Data for Social Impact (DSI)

Data for Social Impact (DSI) is an initiative that builds data capacity and collaboration among social sector organizations working to increase impact for and with the communities they serve. By being more strategic in how they engage with data, organizations have an opportunity to advance their missions, increase impact and promote equitable outcomes. The Social Policy Institute offers free programming opportunities for social sector organizations seeking to build capacity in these areas in the St. Louis region and beyond. 

This initiative is supported by Mastercard Center for Inclusive Growth, and built in collaboration with an advisory committee, the St. Louis Regional Data Alliance, and

Values & Vision

In collaboration with the DSI Advisory Committee, we have developed a set of core values to guide the design of DSI events and materials.

In addition to centering community and racial equity across all focus areas, we are committed to reflecting the priorities of the social sector, meeting people where they are on their data journeys, and highlighting the work of organizations in the St. Louis region that share a commitment to these values.

Key Themes

Based on feedback from a series of learning events and public roundtables, as well as engagement with our advisory committee and other partners, we have identified the following themes to guide our approach.

There are many data journeys

Participants enter the conversation about data for social impact from different starting places and contexts. There is no “right way” to enter, no cookie-cutter process that is right for everyone, and no generic end goal. Each individual and organization will have to map their own data journey based on their unique context.

Some of the best learning happens through grappling

Participants are interested in learning how others in the social sector are grappling with data challenges, both nationally and locally. The word “grappling” is key; participants expressed appreciation for hearing stories of others who are working through difficult problems, even though there may not be a clean and clear solution or template to be shared. The process is more critical than the outcome because solutions are going to vary widely based on context.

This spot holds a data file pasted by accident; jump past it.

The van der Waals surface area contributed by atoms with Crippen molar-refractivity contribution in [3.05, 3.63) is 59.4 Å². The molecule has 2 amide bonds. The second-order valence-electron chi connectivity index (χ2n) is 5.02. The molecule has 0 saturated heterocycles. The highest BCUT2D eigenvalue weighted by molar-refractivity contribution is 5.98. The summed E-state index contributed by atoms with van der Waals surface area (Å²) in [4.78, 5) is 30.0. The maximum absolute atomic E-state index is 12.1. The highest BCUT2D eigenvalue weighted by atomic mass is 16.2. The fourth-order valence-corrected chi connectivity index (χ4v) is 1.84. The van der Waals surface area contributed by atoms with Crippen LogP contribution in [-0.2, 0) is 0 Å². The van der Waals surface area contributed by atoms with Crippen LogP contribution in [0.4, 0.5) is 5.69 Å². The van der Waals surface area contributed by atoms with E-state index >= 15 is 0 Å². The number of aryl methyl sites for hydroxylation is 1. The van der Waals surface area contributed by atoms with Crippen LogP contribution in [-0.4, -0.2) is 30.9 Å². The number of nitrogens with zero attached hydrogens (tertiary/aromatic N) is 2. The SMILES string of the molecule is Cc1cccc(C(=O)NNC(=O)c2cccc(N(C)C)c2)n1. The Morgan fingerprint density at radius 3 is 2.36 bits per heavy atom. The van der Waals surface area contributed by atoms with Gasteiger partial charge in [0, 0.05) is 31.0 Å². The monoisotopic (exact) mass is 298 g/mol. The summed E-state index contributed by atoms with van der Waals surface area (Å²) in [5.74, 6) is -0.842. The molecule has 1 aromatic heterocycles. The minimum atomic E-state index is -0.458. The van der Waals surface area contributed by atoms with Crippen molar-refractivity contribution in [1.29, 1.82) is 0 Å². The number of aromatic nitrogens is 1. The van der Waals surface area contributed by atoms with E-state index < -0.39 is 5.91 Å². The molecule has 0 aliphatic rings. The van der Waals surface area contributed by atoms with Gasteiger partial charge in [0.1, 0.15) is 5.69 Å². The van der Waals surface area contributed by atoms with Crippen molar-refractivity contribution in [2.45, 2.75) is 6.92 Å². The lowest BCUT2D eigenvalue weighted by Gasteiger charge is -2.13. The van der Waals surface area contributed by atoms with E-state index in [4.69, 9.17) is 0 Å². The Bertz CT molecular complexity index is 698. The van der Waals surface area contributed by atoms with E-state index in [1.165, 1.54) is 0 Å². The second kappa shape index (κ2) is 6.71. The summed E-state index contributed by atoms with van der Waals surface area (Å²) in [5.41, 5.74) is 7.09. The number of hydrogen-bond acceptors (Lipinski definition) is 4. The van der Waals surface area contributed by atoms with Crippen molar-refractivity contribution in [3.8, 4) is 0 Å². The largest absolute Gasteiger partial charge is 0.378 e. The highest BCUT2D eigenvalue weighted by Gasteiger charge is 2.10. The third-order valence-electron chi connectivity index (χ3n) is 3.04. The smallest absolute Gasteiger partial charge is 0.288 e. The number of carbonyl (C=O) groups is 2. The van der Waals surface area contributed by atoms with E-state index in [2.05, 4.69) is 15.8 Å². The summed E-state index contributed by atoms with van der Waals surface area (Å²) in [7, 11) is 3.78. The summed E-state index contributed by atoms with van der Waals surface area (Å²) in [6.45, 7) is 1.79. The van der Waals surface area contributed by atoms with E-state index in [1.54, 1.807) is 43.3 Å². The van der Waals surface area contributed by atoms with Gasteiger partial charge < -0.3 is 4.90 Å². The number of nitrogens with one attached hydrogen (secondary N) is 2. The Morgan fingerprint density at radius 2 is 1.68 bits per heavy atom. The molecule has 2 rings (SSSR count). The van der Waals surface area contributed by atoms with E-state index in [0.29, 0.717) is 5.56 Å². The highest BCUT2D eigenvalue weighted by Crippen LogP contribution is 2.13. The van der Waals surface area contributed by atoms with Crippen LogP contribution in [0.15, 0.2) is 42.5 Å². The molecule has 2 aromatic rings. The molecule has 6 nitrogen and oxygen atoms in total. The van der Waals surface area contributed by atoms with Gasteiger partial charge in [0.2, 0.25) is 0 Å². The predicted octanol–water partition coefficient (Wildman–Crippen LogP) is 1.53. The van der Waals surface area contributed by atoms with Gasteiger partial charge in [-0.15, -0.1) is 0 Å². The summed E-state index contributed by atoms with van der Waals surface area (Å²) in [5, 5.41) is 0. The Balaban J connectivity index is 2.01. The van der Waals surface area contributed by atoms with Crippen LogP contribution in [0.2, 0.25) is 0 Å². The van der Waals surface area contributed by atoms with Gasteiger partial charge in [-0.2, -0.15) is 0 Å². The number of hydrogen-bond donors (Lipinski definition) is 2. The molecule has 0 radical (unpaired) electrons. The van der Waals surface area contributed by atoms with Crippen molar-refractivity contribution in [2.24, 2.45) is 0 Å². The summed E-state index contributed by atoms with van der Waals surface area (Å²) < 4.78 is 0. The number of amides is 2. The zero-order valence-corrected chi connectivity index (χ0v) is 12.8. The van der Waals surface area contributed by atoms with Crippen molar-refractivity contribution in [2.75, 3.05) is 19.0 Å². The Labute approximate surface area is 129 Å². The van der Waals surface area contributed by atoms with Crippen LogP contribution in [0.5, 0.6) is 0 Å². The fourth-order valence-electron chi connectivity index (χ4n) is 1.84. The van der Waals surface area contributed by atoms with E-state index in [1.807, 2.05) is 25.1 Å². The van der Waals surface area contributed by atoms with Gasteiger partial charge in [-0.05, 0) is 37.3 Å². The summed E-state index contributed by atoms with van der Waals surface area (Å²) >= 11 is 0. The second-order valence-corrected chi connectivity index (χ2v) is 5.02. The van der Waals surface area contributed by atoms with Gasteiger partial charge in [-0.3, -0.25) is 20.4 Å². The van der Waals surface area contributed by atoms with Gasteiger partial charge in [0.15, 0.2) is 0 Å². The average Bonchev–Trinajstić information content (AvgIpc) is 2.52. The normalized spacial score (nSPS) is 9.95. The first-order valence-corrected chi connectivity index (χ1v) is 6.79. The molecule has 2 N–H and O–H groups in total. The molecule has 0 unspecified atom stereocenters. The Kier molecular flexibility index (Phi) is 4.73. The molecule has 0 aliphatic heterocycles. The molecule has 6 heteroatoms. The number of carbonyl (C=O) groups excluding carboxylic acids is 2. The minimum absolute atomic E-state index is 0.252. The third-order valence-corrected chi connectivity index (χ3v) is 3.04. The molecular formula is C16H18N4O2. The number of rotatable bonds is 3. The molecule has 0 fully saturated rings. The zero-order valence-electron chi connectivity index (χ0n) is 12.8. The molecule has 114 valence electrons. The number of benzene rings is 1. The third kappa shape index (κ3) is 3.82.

Capacity building must move beyond “data people”

There is a broad interest in thinking about how to use data across many roles to effectively to increase impact in the St. Louis social sector and advance organizational cultures where “we are all data people.”  Data fluency and communication are needed organization-wide, from upper management to data analysts through all levels of staff.

It is important to get beyond the buzzwords

It is clear that shared language is needed for talking about data science for social impact, and that language needs to be accessible.  Having a clear, straightforward language that everybody can understand is especially critical in the social sector, where jargon will likely deter people from engaging in the conversation.

Centering equity and community engagement is essential

Participants were eager to learn more about equity and community engagement in data practice. Polls conducted during the roundtables showed room and desire for growth in these areas for the participants. Of particular interest was finding out how to get the right people at the table when analyzing and evaluating equitable practices.

“Whether or not you think you’re working with data, data is impacting you. Data is being collected that speaks to your job, that speaks to your caseload, or that speaks to your clients if you’re doing direct service capacity. There are opportunities to use data thoughtfully and strategically, no matter what your role is.”

Samantha Stangl, Data Analyst, St. Louis County Prosecuting Attorney’s Office, WashU Alum

Dive deeper into our work

We are all data people

Even those who have no experience analyzing data can have a role in leveraging it to increase impact.

Beyond the buzzwords

What is “Data for Social Impact,” and why does it matter?